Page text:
• In 1953 TV was just beginning to appear in average American homes. The screens were small, the black-and-white pictures often distorted, and the choice of programs limited to those broadcast by CBS, NBC, and ABC. Still, Americans of every socio-economic level fell in love with TV and managed to purchase their own sets at an astounding rate.
  • The television quickly became the focal point of millions of living rooms, while the popularity of radio and movie theaters plummeted.
  • Ray Bradbury witnessed this phenomenon, and his vision of how TV could eventually affect American life became a fundamental theme of Fahrenheit 451.
  • The world of Fahrenheit 451 is dominated by television and other electronic devices. Americans have lost interest in books and therefore in any kind of independent thinking. They are like zombies, controlled by a repressive government that keeps them ignorant of what is really happening in the world by placating them with inane and supposedly “happy” things to do.
but wait there s more
But Wait . . . There’s More:
  • Perhaps the most amazing thing about Fahrenheit 451 is that it was written in 1953, and many of the future developments Bradbury envisioned now exist. For example:
Divorce and abortion are commonplace, and many infants are sent off to day-care when they are only a few months old.
  • One of our most popular presidents was a movie star.
  • The suicide rate, especially among teenagers, is growing, and more and more children are dying because of car wrecks, gang wars, and drugs.
  • Except among those considered intellectual (and therefore somewhat “weird”), there is a growing addiction to TV, videos, electronic games, and other types of mindless and violent “fun.”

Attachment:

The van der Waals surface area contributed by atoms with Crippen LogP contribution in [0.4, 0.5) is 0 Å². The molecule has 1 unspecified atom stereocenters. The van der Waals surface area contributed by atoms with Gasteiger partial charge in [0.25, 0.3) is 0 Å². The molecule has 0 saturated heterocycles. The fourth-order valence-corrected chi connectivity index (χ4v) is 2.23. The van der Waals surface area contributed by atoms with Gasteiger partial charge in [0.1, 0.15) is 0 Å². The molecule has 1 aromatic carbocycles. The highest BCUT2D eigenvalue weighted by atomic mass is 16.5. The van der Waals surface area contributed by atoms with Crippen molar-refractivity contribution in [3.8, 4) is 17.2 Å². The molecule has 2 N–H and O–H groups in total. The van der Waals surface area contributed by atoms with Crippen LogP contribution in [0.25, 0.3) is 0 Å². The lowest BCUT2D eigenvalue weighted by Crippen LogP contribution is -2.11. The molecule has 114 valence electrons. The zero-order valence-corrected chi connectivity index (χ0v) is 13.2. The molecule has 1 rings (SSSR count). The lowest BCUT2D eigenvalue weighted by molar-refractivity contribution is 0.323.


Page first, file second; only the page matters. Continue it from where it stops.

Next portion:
• Gossip mongering tabloids and sex magazines that bare all are enjoyed by millions.
  • What kinds of things are censored in our society and who does so?
  • Hitler ordered his armies to burn countless books that went against Nazi doctrine.
  • Soviet Communists did the same and more.
  • What about our society?
censorship today
Censorship Today
  • Religious groups
  • Libraries (public and school)
    • e.g. Harry Potter books & movies
  • School boards
    • text books
    • school newspapers and yearbooks
  • TV/prime time (FCC)
  • Radio (FCC)
  • Publishing companies
  • Bradbury’s use of symbolism throughout the book renders it moving and powerful and reinforces his ideas of anti-censorship.
  • Fire and burning are important symbols in Fahrenheit 451, as are salamander and phoenix.
    • Books are burned physically and “ideas are burned from the mind.”
    • A salamander is known to endure fire without getting burned. It therefore is symbolic of Montag, who works with fire and endures it.